2014 (English)Licentiate thesis, comprehensive summary (Other academic)
Abstract [en]

In tele-operated robotics applications, the primary information channel from the robot to its human operator is a video stream. For autonomous robotic systems however, a much larger selection of sensors is employed, although the most relevant information for the operation of the robot is still available in a single video stream. The issue lies in autonomously interpreting the visual data and extracting the relevant information, something humans and animals perform strikingly well. On the other hand, humans have great diculty expressing what they are actually looking for on a low level, suitable for direct implementation on a machine. For instance objects tend to be already detected when the visual information reaches the conscious mind, with almost no clues remaining regarding how the object was identied in the rst place. This became apparent already when Seymour Papert gathered a group of summer workers to solve the computer vision problem 48 years ago [35].

Articial learning systems can overcome this gap between the level of human visual reasoning and low-level machine vision processing. If a human teacher can provide examples of what to be extracted and if the learning system is able to extract the gist of these examples, the gap is bridged. There are however some special demands on a learning system for it to perform successfully in a visual context. First, low level visual input is often of high dimensionality such that the learning system needs to handle large inputs. Second, visual information is often ambiguous such that the learning system needs to be able to handle multi modal outputs, i.e. multiple hypotheses. Typically, the relations to be learned  are non-linear and there is an advantage if data can be processed at video rate, even after presenting many examples to the learning system. In general, there seems to be a lack of such methods.

This thesis presents systems for learning perception-action mappings for robotic systems with visual input. A range of problems are discussed, such as vision based autonomous driving, inverse kinematics of a robotic manipulator and controlling a dynamical system. Operational systems demonstrating solutions to these problems are presented. Two dierent approaches for providing training data are explored, learning from demonstration (supervised learning) and explorative learning (self-supervised learning). A novel learning method fullling the stated demands is presented. The method, qHebb, is based on associative Hebbian learning on data in channel representation. Properties of the method are demonstrated on a vision-based autonomously driving vehicle, where the system learns to directly map low-level image features to control signals. After an initial training period, the system seamlessly continues autonomously. In a quantitative evaluation, the proposed online learning method performed comparably with state of the art batch learning methods.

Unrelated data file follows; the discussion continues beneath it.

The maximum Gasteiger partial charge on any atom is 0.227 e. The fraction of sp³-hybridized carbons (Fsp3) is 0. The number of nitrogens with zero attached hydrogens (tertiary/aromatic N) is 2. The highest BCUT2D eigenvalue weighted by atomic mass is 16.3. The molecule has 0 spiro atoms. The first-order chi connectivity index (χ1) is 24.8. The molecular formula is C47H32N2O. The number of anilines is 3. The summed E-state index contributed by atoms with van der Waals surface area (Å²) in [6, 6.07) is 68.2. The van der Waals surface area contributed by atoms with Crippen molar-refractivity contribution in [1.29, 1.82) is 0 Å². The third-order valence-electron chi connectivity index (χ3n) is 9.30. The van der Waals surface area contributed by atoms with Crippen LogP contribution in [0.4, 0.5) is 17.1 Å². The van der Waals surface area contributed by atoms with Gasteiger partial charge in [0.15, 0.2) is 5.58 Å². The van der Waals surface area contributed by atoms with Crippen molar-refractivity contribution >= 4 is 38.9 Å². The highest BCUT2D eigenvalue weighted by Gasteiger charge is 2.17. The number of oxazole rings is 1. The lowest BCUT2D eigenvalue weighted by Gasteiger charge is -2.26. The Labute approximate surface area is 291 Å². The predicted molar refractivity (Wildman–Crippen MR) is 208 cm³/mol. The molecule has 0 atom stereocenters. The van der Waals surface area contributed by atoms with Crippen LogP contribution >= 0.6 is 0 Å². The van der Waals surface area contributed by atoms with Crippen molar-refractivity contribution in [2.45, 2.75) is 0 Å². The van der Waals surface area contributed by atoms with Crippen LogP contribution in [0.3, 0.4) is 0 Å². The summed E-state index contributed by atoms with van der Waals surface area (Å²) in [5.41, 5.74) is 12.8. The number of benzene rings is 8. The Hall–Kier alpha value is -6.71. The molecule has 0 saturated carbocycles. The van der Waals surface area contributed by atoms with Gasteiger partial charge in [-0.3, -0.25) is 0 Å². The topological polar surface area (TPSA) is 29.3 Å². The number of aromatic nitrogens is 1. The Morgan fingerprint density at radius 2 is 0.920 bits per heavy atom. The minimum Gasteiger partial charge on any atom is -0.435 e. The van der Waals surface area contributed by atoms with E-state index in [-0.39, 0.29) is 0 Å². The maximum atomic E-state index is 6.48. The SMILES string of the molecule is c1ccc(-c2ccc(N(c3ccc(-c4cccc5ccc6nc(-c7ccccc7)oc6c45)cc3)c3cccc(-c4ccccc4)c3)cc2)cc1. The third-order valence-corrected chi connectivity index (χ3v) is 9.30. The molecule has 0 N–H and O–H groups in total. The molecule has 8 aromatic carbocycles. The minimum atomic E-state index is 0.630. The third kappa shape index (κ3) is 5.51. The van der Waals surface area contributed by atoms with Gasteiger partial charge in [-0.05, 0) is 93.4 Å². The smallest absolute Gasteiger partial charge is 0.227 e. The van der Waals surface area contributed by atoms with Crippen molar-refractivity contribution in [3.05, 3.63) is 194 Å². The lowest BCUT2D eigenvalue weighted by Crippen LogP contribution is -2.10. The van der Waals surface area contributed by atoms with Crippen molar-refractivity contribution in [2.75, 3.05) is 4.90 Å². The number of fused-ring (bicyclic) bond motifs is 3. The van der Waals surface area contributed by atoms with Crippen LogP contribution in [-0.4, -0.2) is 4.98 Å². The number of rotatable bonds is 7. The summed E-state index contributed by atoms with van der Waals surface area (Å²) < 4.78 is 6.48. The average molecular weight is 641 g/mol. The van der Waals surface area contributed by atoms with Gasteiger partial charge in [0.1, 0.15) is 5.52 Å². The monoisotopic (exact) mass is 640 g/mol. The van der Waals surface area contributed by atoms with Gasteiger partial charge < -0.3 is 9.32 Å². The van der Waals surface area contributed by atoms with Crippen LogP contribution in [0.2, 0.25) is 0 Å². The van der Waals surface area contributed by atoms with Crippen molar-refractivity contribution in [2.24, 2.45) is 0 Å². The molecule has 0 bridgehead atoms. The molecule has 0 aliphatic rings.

Place, publisher, year, edition, pages
Linköping: Linköping University Electronic Press, 2014. 62 p.
Series
Linköping Studies in Science and Technology. Thesis, ISSN 0280-7971 ; 1678
National Category
Computer Vision and Robotics (Autonomous Systems)
Identifiers
urn:nbn:se:liu:diva-110892 (URN)10.3384/lic.diva-110892 (DOI)978-91-7519-228-4 (ISBN)
Presentation
2014-10-24, Visionen, Hus B, Campus Valla, Linköpings universitet, Linköping, 13:15 (Swedish)
Opponent
Supervisors
Funder
EU, FP7, Seventh Framework Programme, 247947Swedish Research Council
Available from: 2014-09-26 Created: 2014-09-26 Last updated: 2016-05-04Bibliographically approved